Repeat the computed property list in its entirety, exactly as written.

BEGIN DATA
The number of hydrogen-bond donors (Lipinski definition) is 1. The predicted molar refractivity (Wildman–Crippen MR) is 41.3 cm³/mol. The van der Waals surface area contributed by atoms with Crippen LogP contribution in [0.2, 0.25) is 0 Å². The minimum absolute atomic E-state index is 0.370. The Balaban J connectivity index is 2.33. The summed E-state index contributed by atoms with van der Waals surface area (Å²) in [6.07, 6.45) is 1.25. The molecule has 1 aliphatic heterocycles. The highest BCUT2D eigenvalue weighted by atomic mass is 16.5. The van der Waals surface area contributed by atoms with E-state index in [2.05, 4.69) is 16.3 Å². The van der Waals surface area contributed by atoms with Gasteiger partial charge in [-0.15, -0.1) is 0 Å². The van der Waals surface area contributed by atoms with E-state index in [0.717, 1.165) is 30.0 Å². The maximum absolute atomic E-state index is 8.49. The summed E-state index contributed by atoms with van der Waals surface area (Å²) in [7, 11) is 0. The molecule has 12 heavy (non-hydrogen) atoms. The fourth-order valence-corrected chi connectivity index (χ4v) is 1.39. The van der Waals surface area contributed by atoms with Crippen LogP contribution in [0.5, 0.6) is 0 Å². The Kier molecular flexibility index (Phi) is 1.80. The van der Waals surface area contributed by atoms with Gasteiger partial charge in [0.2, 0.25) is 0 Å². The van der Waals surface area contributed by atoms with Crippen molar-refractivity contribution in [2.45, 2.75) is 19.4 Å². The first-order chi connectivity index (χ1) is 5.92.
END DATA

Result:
The number of hydrogen-bond donors (Lipinski definition) is 1. The predicted molar refractivity (Wildman–Crippen MR) is 41.3 cm³/mol. The van der Waals surface area contributed by atoms with Crippen LogP contribution in [0.2, 0.25) is 0 Å². The minimum absolute atomic E-state index is 0.370. The Balaban J connectivity index is 2.33. The summed E-state index contributed by atoms with van der Waals surface area (Å²) in [6.07, 6.45) is 1.25. The molecule has 1 aliphatic heterocycles. The highest BCUT2D eigenvalue weighted by atomic mass is 16.5. The van der Waals surface area contributed by atoms with E-state index in [2.05, 4.69) is 16.3 Å². The van der Waals surface area contributed by atoms with Gasteiger partial charge in [-0.15, -0.1) is 0 Å². The van der Waals surface area contributed by atoms with E-state index in [0.717, 1.165) is 30.0 Å². The maximum absolute atomic E-state index is 8.49. The summed E-state index contributed by atoms with van der Waals surface area (Å²) in [7, 11) is 0. The molecule has 12 heavy (non-hydrogen) atoms. The fourth-order valence-corrected chi connectivity index (χ4v) is 1.39. The van der Waals surface area contributed by atoms with Crippen LogP contribution in [0.5, 0.6) is 0 Å². The Kier molecular flexibility index (Phi) is 1.80. The van der Waals surface area contributed by atoms with Gasteiger partial charge in [0.2, 0.25) is 0 Å². The van der Waals surface area contributed by atoms with Crippen molar-refractivity contribution in [2.45, 2.75) is 19.4 Å². The first-order chi connectivity index (χ1) is 5.92.